In the l8th Century the industrial revolution fathered a new social class. The enterprising craftsman expanded his workshop to factory status and moved himself and family from the nearby cottage to an elegant town house or if he was very successful to a noble country mansion. The successful retailer followed the same route no longer living above the shop.

Their leisure and that of their families was characterised as much as anything by the proliferation of assembly rooms and the introduction of subscription libraries. In 1837 John 6th Duke of Bedford provided this emerging social group with an assembly room above his newly built corn market in West Street. But at the turn of the century, 1799 to be precise, a self-reliant group of citizens had already established a subscription library. The founding fathers were the Reverend  F William Evans, the owner-master of a school at Kilworthy House and later at Parkwood House and Minister of the Unitarian Church, and three young men. They were John Cummins whose family had interests in local mining, Edward Atkyns Bray, son of the Duke’s local agent and a law student (he abandoned law and became Vicar of the town), and John Taylor mine captain of Wheal Friendship and designer-surveyor-engineer of Tavistock Canal.

The nascent library had the use of a room over the West Street shop of bookseller and stationer William Tapson. Two decades later it had prospered sufficiently for the members to have their own building designed and built. They chose a classical edifice

Front of library

Apparently Duke John thought the style out of place in Tavistock. Also its location conflicted with his ambition to lay a broad thoroughfare the present Plymouth Road. from the town centre to Ford Street. Another factor was his desire to save Court Gate. the derelict eastern portal of the former Tavistock Abbey; without much attention it would have deteriorated to the state of Betsy Grimbal‘s Tower today.

He gathered together the three elements by offering to house the library in a refurbished and extended Court Gate and to demolish their building to make way for the eastern end of his road. The work was completed in I831 and the members of the library moved to the room above the arch and two rooms in the extension. That on the upper floor was designed as a lecture hall with an elaborate podium and barrel ceiling: the small ground floor room became their games room. The games, whist. bridge and chess were played in virtuous silence: any rustling of paper or snoring was frowned upon. For many years a sister organisation, the Tavistock Institution used the lecture hall. Later the Duke rented it to the Free Masons‘ Society. A cottage formed part of the extension and this was occupied by the librarian. The Town Museum now occupies the upper floor library and lecture hall. Which are named the Sue Davies and Robin Fenner. Rooms after the long standing and dedicated curator and the Town Mayor who inspired the formation of the museum.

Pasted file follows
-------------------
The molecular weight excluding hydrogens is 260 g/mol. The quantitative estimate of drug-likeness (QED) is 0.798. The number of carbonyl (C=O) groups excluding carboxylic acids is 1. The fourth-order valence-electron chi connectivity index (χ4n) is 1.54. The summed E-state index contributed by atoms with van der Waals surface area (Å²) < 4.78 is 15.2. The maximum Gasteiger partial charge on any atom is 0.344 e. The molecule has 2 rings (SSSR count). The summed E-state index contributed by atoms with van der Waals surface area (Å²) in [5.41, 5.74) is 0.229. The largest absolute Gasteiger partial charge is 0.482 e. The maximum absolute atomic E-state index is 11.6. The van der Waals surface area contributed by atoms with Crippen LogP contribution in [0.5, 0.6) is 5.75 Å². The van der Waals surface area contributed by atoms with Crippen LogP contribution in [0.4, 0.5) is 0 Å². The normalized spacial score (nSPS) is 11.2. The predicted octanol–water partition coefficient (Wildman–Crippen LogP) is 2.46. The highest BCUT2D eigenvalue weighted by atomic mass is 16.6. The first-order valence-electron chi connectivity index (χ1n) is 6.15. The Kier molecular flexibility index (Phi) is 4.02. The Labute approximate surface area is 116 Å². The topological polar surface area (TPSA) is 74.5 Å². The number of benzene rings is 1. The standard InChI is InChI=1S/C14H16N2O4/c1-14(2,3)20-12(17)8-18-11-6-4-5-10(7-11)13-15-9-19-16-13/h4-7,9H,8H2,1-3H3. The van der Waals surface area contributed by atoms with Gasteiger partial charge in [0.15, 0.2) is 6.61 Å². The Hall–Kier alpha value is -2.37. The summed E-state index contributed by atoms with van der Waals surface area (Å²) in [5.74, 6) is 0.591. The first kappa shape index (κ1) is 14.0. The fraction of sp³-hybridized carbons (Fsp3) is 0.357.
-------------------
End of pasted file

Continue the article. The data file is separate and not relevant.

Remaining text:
Visitors to the library rarely notice the compass bearings and arrow on the ceiling. It was the largest and most prominent instrument used by William Merrifield, the librarian from 1841 to I871. in compiling daily weather reports. He was notable also for his photography: in the pioneering days of the art he recorded a large number of people, events and townscapes using a stereoscopic camera. The museum has a large portfolio Of his work and a double lens through which to view it.

The library’s prosperity declined with the development nationally of free public libraries provided by town and City councils. An Act of 1850 made the provision mandatory and incidentally resulted in civic pride being displayed in imposing library buildings of the style Duke John disapproved of in Tavistock.

By 1964 the reduced membership could no longer afford the various costs, including the modest rent charged after the initial fifteen years. Disbandment was averted by a radical reorganisation. All but the ground floor games room was relinquished to a new landlord, the Town Council. Most of the stock of books was sold and thenceforward the holding was restricted to works by local authors or those pertaining to the town and Dartmoor. Under this regime an impressive collection has accumulated, ranging from the poetry of the 17th century William Browne to the contemporary fifteen volumes of Gerry Woodcock’s Tavistock’s Yesterdays and including annual reports of the Devonshire Association from 1863.

Every subscriber has a door-code to the library so can ‘drop in’ at any time to thumb through a local newspaper or magazine or rifle the shelves for works of local interest or a recent book on Dartmoor. An active writers’ group meets every Tuesday  and authors donate copies of their published work. Friday coffee mornings provide refreshment and discussion after shopping.

One of the treasures is a painting of the 1831 Subscription Library, oil on canvas, by an unknown artist. It suffered minor damage and unskilled repair and varnishing many years ago but recently it has been given prominent place with a number of historic portraits and prints.

There are very few subscription libraries and Tavistock’s is perhaps the smallest and one of the oldest having been in existence for over two hundred years.


From an article in the Dartmoor Margins Magazine entitled
“A Bookworm s Garden Of Delights” By Library member Graham Kirkpatrick